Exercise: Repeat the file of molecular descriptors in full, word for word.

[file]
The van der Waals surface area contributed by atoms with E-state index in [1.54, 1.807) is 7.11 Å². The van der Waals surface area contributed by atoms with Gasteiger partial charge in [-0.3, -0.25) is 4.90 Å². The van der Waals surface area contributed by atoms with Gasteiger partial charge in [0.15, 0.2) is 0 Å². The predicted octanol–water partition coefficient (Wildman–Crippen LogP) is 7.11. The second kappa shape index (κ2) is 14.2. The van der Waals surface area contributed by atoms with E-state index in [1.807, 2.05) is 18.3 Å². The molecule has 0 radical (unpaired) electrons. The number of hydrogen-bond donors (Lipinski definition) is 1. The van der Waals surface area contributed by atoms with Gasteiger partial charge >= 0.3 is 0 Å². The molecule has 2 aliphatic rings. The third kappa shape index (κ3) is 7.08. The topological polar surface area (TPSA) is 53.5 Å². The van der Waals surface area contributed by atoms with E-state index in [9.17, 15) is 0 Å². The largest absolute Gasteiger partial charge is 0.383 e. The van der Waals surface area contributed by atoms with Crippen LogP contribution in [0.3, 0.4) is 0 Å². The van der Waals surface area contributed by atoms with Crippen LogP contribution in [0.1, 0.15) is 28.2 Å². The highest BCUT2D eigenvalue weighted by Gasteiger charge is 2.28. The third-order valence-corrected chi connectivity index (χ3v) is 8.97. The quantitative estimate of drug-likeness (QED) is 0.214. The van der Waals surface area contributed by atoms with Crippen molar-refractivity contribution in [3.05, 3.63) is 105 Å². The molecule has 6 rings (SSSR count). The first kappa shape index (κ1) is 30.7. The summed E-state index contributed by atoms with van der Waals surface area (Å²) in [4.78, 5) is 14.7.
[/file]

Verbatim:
The van der Waals surface area contributed by atoms with E-state index in [1.54, 1.807) is 7.11 Å². The van der Waals surface area contributed by atoms with Gasteiger partial charge in [-0.3, -0.25) is 4.90 Å². The van der Waals surface area contributed by atoms with Gasteiger partial charge in [0.15, 0.2) is 0 Å². The predicted octanol–water partition coefficient (Wildman–Crippen LogP) is 7.11. The second kappa shape index (κ2) is 14.2. The van der Waals surface area contributed by atoms with E-state index in [1.807, 2.05) is 18.3 Å². The molecule has 0 radical (unpaired) electrons. The number of hydrogen-bond donors (Lipinski definition) is 1. The van der Waals surface area contributed by atoms with Gasteiger partial charge >= 0.3 is 0 Å². The molecule has 2 aliphatic rings. The third kappa shape index (κ3) is 7.08. The topological polar surface area (TPSA) is 53.5 Å². The van der Waals surface area contributed by atoms with E-state index in [9.17, 15) is 0 Å². The largest absolute Gasteiger partial charge is 0.383 e. The van der Waals surface area contributed by atoms with Crippen LogP contribution in [0.3, 0.4) is 0 Å². The van der Waals surface area contributed by atoms with Crippen LogP contribution in [0.1, 0.15) is 28.2 Å². The highest BCUT2D eigenvalue weighted by Gasteiger charge is 2.28. The third-order valence-corrected chi connectivity index (χ3v) is 8.97. The quantitative estimate of drug-likeness (QED) is 0.214. The van der Waals surface area contributed by atoms with Crippen molar-refractivity contribution in [3.05, 3.63) is 105 Å². The molecule has 6 rings (SSSR count). The first kappa shape index (κ1) is 30.7. The summed E-state index contributed by atoms with van der Waals surface area (Å²) in [4.78, 5) is 14.7.